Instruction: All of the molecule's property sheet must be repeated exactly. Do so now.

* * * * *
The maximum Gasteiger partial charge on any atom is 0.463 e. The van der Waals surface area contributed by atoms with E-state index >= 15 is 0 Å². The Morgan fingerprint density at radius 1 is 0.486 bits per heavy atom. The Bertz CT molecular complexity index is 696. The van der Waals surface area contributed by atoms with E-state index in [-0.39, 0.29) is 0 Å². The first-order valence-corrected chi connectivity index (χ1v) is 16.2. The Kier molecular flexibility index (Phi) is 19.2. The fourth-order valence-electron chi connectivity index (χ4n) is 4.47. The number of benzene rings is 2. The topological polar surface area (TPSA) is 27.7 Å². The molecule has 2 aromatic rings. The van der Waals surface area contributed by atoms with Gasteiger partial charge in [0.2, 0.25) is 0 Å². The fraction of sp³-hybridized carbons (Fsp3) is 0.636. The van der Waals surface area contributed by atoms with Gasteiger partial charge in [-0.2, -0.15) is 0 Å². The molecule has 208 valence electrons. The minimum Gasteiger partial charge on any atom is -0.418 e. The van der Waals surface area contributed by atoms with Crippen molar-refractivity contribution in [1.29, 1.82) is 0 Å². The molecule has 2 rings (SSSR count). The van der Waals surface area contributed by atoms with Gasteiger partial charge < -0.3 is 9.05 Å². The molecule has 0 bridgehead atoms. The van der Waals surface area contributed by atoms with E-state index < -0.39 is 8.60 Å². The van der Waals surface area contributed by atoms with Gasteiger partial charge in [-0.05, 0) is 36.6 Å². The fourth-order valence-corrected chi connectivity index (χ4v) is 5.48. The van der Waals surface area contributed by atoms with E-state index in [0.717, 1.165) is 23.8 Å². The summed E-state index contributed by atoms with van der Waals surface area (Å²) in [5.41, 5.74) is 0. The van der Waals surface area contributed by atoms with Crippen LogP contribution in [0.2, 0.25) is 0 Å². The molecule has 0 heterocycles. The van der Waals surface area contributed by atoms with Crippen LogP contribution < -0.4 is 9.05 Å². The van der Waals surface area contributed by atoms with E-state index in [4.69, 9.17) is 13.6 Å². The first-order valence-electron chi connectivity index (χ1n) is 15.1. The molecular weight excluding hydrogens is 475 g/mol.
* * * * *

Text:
The maximum Gasteiger partial charge on any atom is 0.463 e. The van der Waals surface area contributed by atoms with E-state index >= 15 is 0 Å². The Morgan fingerprint density at radius 1 is 0.486 bits per heavy atom. The Bertz CT molecular complexity index is 696. The van der Waals surface area contributed by atoms with E-state index in [-0.39, 0.29) is 0 Å². The first-order valence-corrected chi connectivity index (χ1v) is 16.2. The Kier molecular flexibility index (Phi) is 19.2. The fourth-order valence-electron chi connectivity index (χ4n) is 4.47. The number of benzene rings is 2. The topological polar surface area (TPSA) is 27.7 Å². The molecule has 2 aromatic rings. The van der Waals surface area contributed by atoms with Gasteiger partial charge in [0.2, 0.25) is 0 Å². The fraction of sp³-hybridized carbons (Fsp3) is 0.636. The van der Waals surface area contributed by atoms with Gasteiger partial charge in [-0.2, -0.15) is 0 Å². The molecule has 208 valence electrons. The minimum Gasteiger partial charge on any atom is -0.418 e. The van der Waals surface area contributed by atoms with Crippen molar-refractivity contribution in [1.29, 1.82) is 0 Å². The molecule has 2 rings (SSSR count). The van der Waals surface area contributed by atoms with Gasteiger partial charge < -0.3 is 9.05 Å². The molecule has 0 bridgehead atoms. The van der Waals surface area contributed by atoms with E-state index < -0.39 is 8.60 Å². The van der Waals surface area contributed by atoms with Gasteiger partial charge in [-0.05, 0) is 36.6 Å². The fourth-order valence-corrected chi connectivity index (χ4v) is 5.48. The van der Waals surface area contributed by atoms with E-state index in [0.717, 1.165) is 23.8 Å². The summed E-state index contributed by atoms with van der Waals surface area (Å²) in [5.41, 5.74) is 0. The van der Waals surface area contributed by atoms with Crippen LogP contribution in [0.2, 0.25) is 0 Å². The molecule has 0 heterocycles. The van der Waals surface area contributed by atoms with Crippen LogP contribution < -0.4 is 9.05 Å². The van der Waals surface area contributed by atoms with E-state index in [4.69, 9.17) is 13.6 Å². The first-order valence-electron chi connectivity index (χ1n) is 15.1. The molecular weight excluding hydrogens is 475 g/mol.